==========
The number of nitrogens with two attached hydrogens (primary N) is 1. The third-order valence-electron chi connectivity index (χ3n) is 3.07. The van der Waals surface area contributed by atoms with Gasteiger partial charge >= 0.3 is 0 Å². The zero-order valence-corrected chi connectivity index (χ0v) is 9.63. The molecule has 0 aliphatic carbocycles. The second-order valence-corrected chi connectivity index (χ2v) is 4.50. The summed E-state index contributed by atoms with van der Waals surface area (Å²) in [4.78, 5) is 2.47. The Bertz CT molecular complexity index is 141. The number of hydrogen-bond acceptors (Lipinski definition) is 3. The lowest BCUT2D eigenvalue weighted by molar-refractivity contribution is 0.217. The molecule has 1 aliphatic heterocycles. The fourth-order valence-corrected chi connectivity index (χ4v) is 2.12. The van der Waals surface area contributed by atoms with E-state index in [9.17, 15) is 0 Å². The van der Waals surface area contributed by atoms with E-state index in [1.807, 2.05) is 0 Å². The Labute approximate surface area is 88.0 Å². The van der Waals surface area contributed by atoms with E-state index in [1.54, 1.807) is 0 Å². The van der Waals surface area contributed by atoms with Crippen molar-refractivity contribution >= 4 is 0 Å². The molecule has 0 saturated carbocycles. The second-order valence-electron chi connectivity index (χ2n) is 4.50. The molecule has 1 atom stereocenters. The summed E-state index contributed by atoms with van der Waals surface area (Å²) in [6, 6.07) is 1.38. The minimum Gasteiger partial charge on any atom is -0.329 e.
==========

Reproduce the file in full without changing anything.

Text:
The number of nitrogens with two attached hydrogens (primary N) is 1. The third-order valence-electron chi connectivity index (χ3n) is 3.07. The van der Waals surface area contributed by atoms with Gasteiger partial charge >= 0.3 is 0 Å². The zero-order valence-corrected chi connectivity index (χ0v) is 9.63. The molecule has 0 aliphatic carbocycles. The second-order valence-corrected chi connectivity index (χ2v) is 4.50. The summed E-state index contributed by atoms with van der Waals surface area (Å²) in [4.78, 5) is 2.47. The Bertz CT molecular complexity index is 141. The number of hydrogen-bond acceptors (Lipinski definition) is 3. The lowest BCUT2D eigenvalue weighted by molar-refractivity contribution is 0.217. The molecule has 1 aliphatic heterocycles. The fourth-order valence-corrected chi connectivity index (χ4v) is 2.12. The van der Waals surface area contributed by atoms with E-state index in [9.17, 15) is 0 Å². The van der Waals surface area contributed by atoms with E-state index in [1.807, 2.05) is 0 Å². The Labute approximate surface area is 88.0 Å². The van der Waals surface area contributed by atoms with E-state index in [1.54, 1.807) is 0 Å². The van der Waals surface area contributed by atoms with Crippen molar-refractivity contribution >= 4 is 0 Å². The molecule has 0 saturated carbocycles. The second-order valence-electron chi connectivity index (χ2n) is 4.50. The molecule has 1 atom stereocenters. The summed E-state index contributed by atoms with van der Waals surface area (Å²) in [6, 6.07) is 1.38. The minimum Gasteiger partial charge on any atom is -0.329 e.